Other indicators of Barbary lions include yellow eye colour and a somewhat less easy to assess mane size. Mane size is complicated as it can be affected by colder climate. For Barbary lions anyway, some morphological features may relate to the animals living in a colder, temperate mountainous habitat.
RG: Do we have any anecdotal evidence of Barbary Lions being spotted in Morocco / Algeria / Tunisia (The remote areas of the Atlas Range) in this century? Or is it well and truly extinct in the wild?
SB: There is no evidence of lions in north Africa in the 21st century. However, lions in north Africa died out much more recently than commonly thought. Most people think of them extinct by the 1920s, but they were around for nearly half a century longer.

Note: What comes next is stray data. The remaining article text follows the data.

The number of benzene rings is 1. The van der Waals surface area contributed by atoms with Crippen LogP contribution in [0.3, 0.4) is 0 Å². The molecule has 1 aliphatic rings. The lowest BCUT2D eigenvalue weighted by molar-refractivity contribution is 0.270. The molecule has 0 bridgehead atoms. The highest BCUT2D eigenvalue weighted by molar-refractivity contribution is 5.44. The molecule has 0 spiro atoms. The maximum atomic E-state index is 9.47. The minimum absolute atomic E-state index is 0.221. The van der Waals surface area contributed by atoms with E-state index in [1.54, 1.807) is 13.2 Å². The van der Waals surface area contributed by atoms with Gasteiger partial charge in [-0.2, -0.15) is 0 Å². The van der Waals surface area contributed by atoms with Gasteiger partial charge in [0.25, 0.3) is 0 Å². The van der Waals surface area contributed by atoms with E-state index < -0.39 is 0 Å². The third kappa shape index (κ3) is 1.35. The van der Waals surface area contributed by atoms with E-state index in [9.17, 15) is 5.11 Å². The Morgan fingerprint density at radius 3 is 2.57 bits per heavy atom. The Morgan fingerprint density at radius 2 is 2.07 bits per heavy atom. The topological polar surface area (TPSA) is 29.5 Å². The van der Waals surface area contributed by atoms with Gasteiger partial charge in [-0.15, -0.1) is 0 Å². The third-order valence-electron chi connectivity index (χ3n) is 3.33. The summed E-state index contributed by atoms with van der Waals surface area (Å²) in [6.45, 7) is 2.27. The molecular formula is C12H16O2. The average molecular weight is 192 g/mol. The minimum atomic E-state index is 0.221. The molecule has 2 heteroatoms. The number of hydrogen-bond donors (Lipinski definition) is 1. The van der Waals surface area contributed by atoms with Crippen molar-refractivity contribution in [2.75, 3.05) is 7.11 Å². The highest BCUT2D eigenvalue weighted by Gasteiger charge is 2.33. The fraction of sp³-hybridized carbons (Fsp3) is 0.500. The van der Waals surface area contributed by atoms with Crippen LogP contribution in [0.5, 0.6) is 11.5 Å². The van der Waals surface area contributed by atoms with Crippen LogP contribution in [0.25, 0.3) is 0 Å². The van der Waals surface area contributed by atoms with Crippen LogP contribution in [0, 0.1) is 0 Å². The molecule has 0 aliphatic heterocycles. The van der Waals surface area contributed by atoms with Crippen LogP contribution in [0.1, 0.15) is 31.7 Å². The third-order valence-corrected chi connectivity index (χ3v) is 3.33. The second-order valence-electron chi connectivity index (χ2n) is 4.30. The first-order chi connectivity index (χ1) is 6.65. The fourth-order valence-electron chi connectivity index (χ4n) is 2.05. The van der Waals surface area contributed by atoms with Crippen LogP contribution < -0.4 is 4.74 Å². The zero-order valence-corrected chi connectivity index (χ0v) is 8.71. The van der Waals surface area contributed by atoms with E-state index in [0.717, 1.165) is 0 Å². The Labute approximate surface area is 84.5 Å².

Some individuals were present in Morocco and western Algeria into the 1940s. More recently, animals hung on in eastern Algeria and only disappeared during the period of military conflict in Algeria sometime around 1958-1962, when the last mountain forest habitats near the coast, used as military hideaways, were systematically destroyed by incendiary attacks.
RG: Is there still a surviving Barbary population in zoos globally? How can its genetic purity be kept secure?
SB: There is now a studbook of all animals of known documented descent from the King of Morocco’s collection (which was kept as a royal collection until 1969 when moved to Rabat Zoo in Morocco).